Let's walk back to the intersection of Columbia and Franklin and cross the street to the "south" side.

Just at the corner is a large Baptist Church (still). Back around 1983, there was next a beauty salon (Scissorium) of which I remember nothing except that maybe it was a small single story stand alone. 

University Square was divided into three large sections: University Square East, University Square, and University Square West. The anchor for East was a CCB (Central Carolina Bank) Bank with ATM designed to trick students into overdrafts (or so it seemed to students). East included Kemp Jewelers: Circle Travel (anyone wonder about travel agencies?  This was one and I went in there occasionally); the Chapel Hill barbershop; Aesthetic Styling Salon; Cabana Tanning Center; Monkey Business -- never went in that one and have no idea what it was pitching.
University Square [Central]. Time-Out Restaurant was a 24-hour place with biscuits and salty kinds of college student food. The aroma of fresh buttered biscuits perpetually hovered about.

There were green and white awnings that fringed the roof edges, and cool passageways that let you cross through to the back side of the complex, one of my favorite design features that I often took advantage of -- built-in desire paths.

Time-Out still exists but has moved to where Hector's once stood, at 201 East Franklin at Henderson, across Henderson Street from the US Post Office.

Swensen's Ice Cream was one of the those old-fashioned places that left me bewildered -- a lot like Mayberry's. There are three Swensen's left in the entire USA, as of this post. Mayberry Ice Cream is down to a couple left in North Carolina, I think.

Other places in the middle section: Ken's Quickie Mart; Knit-A-Bit; Second Sole (shoe repairs, I think); Cameron Craft. The Painted Bird had various types of cool little things, arts type goodies. I think they had stationary and cards, too.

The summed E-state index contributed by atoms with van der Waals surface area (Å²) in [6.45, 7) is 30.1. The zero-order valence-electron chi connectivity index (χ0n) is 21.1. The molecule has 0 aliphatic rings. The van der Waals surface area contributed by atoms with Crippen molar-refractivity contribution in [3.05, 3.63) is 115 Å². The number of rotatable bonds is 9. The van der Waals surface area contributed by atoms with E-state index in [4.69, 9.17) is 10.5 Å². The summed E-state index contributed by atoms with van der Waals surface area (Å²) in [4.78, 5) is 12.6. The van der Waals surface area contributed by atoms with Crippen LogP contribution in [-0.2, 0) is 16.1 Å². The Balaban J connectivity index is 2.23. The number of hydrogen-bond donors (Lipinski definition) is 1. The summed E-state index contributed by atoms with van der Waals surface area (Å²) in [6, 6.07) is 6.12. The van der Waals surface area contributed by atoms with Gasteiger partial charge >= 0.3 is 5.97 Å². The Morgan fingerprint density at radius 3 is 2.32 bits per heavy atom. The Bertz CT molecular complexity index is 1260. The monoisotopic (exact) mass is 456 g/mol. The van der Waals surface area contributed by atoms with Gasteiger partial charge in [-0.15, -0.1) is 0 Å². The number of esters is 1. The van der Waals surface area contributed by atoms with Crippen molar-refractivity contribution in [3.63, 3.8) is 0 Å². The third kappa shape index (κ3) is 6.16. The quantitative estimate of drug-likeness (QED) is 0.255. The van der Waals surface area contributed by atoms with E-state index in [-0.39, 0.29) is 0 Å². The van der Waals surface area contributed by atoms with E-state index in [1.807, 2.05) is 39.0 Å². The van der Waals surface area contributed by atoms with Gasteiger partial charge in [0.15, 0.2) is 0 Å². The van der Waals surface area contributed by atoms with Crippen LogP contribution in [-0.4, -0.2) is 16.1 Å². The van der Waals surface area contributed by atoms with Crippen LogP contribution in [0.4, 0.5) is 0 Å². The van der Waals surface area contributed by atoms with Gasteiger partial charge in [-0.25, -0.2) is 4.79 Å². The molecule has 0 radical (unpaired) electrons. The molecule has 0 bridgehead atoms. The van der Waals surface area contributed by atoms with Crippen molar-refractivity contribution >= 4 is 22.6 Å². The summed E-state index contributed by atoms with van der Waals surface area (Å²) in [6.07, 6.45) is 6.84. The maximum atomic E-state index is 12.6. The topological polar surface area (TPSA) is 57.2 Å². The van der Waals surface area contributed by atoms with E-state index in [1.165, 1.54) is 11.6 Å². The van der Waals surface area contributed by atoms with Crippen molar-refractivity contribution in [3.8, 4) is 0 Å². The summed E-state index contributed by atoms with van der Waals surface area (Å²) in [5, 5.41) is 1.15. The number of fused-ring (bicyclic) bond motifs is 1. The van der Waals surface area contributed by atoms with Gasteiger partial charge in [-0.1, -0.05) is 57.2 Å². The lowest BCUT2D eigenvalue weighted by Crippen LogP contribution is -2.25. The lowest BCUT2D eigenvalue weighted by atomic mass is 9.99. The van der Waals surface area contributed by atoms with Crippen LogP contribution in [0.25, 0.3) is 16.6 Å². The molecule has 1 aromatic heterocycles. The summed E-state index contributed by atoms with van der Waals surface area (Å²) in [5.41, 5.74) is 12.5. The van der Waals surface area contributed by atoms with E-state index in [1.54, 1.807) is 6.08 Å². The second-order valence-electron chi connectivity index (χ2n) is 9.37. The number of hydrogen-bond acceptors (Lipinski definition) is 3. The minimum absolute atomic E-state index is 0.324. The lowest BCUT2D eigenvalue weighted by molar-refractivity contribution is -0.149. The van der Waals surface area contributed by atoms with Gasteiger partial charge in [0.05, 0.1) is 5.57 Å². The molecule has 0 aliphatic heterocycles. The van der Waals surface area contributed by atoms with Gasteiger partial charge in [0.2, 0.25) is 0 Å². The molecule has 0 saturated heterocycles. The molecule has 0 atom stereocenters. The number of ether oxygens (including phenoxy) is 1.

And there was my favorite University Square hangout of all, on the side facing away from Franklin Street: The Looking Glass Café. More on this at some point, I suspect. The scent of fresh coffee permeated. There's a place with the same name now open in nearby Carrboro, at 601 West Main Street. I'll have to inquire to see if they are connected in some direct way, or even indirectly by inspiration. 
University Square West. Little Professor Book Center. I frequently ducked into this and many of the other Chapel Hill book and record stores. At its peak, there were more than one hundred Little Professor book stores around the USA; there are now (in July of 2018), as far as I can determine, three left.

Other stuff: Tyndall's Formal Wear (rentals, mostly); Shoe Doctor; University Opticians; Fine Feathers - clothes; and T'Boli Imports. The last one had lots of wine, if memory serves.

I have no idea what was in the upper floors of the main buildings: offices, apartments, condos?  

University Square: gone but not forgotten. Anyone who has any idea of what the above is about, please add details, memories, observations. And if not about here, how about somewhere that you once knew that's now part of another gone world?

Photos: "Downtown Chapel Hill" website; University Gazette (2008); Wiki Commons (July 28, 2008). 

Invaluable resource to cross-check memories, places:  OCCUPANTS AND STRUCTURES OF FRANKLIN STREET, CHAPEL HILL, NORTH CAROLINA AT 5-YEAR INTERVALS, 1793-1998, by Bernard Lee Bryant, Jr. Chapel Hill Historical Society, printed out by J.D. Eyre in 1999. Link here.

Today's Rune: Breakthrough. 

Wednesday, June 27, 2018

Susanna Forrest: 'The Age of the Horse: An Equine Journey Through Human History' (2016, 2017)